In a final session Thursday night, Matt Campbell was fastest (1:35.802) in the No. 7 Porsche Penske Motorsports Porsche 963 but still was off the times set by Westbrook and Taylor.

Punctuated by Tom Blomqvist’s pole position for defending race winner Meyer Shank Racing, the Acura ARX-06s had been fastest for much of the Roar and led four consecutive practice sessions.

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But the times have been extremely tight in the new Grand Touring Prototype (GTP) category that has brought hybrid engines to IMSA’s premier class. Only 0.9 seconds separated the nine LMDh cars in GTP in qualifying, and though the spread slightly widened to 1.378 seconds in Thursday’s practices with teams on varying strategies and preparation, Westbrook still pooh-poohed the importance of speeds.

“It’s always nice to be at the top, but I don’t think it means too much or read too much into it” Westbrook said. “Big fuel tanks in the GTP class this year, so you have no idea what fuel levels people are running. We had a good run, and the car is really enjoyable to drive now. I definitely wasn’t saying that a month ago.

“It really does feel good now. We are working on performance and definitely unlocking some potential, and it just gives us more confidence going into the race. It’s going to be super tight. Everyone’s got the same power, everyone has the same downforce, everyone has the same drag levels and let’s just go race.”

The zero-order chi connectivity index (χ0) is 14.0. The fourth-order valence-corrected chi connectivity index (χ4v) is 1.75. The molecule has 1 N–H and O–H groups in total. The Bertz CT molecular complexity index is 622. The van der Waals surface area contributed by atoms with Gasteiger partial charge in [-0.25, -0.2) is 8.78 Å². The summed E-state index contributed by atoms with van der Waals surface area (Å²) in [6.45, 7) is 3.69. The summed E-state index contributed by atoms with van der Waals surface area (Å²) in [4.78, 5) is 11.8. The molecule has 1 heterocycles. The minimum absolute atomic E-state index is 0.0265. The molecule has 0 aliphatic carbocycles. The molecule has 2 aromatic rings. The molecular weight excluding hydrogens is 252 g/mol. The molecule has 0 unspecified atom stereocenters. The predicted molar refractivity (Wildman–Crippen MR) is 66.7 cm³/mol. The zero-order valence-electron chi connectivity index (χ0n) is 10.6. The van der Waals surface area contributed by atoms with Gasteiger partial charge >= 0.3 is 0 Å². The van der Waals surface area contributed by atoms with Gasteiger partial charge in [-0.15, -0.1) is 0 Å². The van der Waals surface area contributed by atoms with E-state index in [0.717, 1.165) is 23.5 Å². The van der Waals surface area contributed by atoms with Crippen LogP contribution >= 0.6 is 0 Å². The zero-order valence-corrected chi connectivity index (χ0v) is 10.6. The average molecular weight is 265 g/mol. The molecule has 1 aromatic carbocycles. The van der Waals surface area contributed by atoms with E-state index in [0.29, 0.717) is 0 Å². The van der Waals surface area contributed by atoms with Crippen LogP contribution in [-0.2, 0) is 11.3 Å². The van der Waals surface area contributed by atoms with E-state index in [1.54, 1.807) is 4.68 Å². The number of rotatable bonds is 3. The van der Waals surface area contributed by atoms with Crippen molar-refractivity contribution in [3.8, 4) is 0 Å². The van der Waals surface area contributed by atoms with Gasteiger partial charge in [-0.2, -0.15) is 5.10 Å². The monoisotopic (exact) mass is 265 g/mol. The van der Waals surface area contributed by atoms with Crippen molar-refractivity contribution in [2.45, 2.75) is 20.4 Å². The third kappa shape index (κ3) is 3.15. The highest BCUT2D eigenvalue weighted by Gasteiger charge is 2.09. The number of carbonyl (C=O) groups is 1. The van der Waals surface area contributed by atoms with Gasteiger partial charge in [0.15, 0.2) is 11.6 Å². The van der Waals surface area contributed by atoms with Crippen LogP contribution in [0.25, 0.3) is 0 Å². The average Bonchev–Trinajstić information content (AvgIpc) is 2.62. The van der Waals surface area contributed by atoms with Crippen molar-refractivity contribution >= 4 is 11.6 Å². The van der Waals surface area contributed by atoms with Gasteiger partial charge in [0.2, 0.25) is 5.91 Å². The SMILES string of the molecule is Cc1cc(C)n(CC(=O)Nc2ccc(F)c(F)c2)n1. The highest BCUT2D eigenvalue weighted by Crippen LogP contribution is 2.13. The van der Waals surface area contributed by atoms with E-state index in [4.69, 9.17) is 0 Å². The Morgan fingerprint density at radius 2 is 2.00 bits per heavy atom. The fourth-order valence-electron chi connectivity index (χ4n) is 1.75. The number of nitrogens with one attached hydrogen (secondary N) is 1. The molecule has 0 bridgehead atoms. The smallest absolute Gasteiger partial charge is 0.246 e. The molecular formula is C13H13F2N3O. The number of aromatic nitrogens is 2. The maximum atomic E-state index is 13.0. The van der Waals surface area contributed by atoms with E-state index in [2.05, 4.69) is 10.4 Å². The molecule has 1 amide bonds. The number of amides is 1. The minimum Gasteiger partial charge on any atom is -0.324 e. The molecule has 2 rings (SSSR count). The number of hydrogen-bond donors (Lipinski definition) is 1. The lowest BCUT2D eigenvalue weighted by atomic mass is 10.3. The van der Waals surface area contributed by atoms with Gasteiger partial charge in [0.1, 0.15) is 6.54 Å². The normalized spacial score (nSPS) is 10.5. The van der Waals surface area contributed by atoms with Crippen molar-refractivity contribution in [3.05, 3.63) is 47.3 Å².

Because teams have put such a premium on reliability, handling mostly has suffered in the GTPs, but Westbrook said the tide had turned Thursday.

“These cars are so competitive, and you were just running it for the sake of running it in the beginning, and there’s so much going on, you don’t really have time to work on performance,” he said. “A lot of emphasis was on durability in the beginning, and rightly so, but now finally we can work on performance, and that’s the same for other manufacturers as well. But we’re worrying about ourselves and improving every run, and I think everybody’s pretty happy with their Cadillac right now.”

Mike Shank, co-owner of Blomqvist’s No. 60 on the pole, said his team still was facing reliability problems despite its speed.

“We address them literally every hour,” Shank said. “We’re addressing some little thing we’re doing better to try to make it last. And also we’re talking about how we race the race, which will be different from years past.

“Just think about every system in the car, I’m not going to say which ones we’re working on, but there are systems in the car that ORECA and HPD are continually trying to improve. By the way, sometimes we put them on the car and take them off before it even goes out on the track because something didn’t work with electronics. There’s so much programming. So many departments have to talk to each other. That bridge gets broken from a code not being totally correct, and the car won’t run. Or the power steering turns off.”

Former Rolex 24 winner Renger van der Zande of Ganassi said it still is a waiting game until the 24-hour race begins Saturday shortly after 1:30 p.m.

“I think the performance of the car is good,” van der Zande said. “No drama. We’re chipping away on setup step by step and the team is in control. It’s crazy out there what people do on the track at the moment. It’s about staying cool and peak at the right moment, and it’s not the right moment yet for that. We’ll keep digging.”


PRACTICE RESULTS:

Click here for Session I (by class)

Click here for Session II (by class)

Click here for Session III (by class)

Combined speeds